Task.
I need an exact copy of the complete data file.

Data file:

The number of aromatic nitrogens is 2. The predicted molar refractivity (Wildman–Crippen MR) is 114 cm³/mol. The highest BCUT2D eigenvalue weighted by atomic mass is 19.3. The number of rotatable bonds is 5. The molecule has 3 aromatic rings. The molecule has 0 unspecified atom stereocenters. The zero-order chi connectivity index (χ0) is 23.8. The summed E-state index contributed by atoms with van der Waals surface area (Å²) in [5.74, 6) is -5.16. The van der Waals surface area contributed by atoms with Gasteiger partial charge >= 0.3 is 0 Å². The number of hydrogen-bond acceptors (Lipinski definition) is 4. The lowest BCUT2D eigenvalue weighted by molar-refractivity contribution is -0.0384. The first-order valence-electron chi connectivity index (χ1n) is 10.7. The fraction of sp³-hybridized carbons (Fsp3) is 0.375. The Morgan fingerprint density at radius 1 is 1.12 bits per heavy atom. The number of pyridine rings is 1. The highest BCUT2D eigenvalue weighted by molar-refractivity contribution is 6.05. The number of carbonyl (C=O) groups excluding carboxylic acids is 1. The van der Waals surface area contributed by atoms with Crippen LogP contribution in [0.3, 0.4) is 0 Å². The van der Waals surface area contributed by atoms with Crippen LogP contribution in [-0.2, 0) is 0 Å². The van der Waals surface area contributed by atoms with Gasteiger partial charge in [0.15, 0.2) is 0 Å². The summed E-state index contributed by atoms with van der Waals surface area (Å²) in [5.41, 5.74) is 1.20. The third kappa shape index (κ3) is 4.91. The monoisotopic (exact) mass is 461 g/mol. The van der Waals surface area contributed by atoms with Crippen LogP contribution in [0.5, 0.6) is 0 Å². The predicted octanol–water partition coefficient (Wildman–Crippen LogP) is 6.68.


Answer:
The number of aromatic nitrogens is 2. The predicted molar refractivity (Wildman–Crippen MR) is 114 cm³/mol. The highest BCUT2D eigenvalue weighted by atomic mass is 19.3. The number of rotatable bonds is 5. The molecule has 3 aromatic rings. The molecule has 0 unspecified atom stereocenters. The zero-order chi connectivity index (χ0) is 23.8. The summed E-state index contributed by atoms with van der Waals surface area (Å²) in [5.74, 6) is -5.16. The van der Waals surface area contributed by atoms with Gasteiger partial charge >= 0.3 is 0 Å². The number of hydrogen-bond acceptors (Lipinski definition) is 4. The lowest BCUT2D eigenvalue weighted by molar-refractivity contribution is -0.0384. The first-order valence-electron chi connectivity index (χ1n) is 10.7. The fraction of sp³-hybridized carbons (Fsp3) is 0.375. The Morgan fingerprint density at radius 1 is 1.12 bits per heavy atom. The number of pyridine rings is 1. The highest BCUT2D eigenvalue weighted by molar-refractivity contribution is 6.05. The number of carbonyl (C=O) groups excluding carboxylic acids is 1. The van der Waals surface area contributed by atoms with Crippen LogP contribution in [0.3, 0.4) is 0 Å². The van der Waals surface area contributed by atoms with Crippen LogP contribution in [-0.2, 0) is 0 Å². The van der Waals surface area contributed by atoms with Gasteiger partial charge in [0.15, 0.2) is 0 Å². The summed E-state index contributed by atoms with van der Waals surface area (Å²) in [5.41, 5.74) is 1.20. The third kappa shape index (κ3) is 4.91. The monoisotopic (exact) mass is 461 g/mol. The van der Waals surface area contributed by atoms with Crippen LogP contribution in [0.5, 0.6) is 0 Å². The predicted octanol–water partition coefficient (Wildman–Crippen LogP) is 6.68.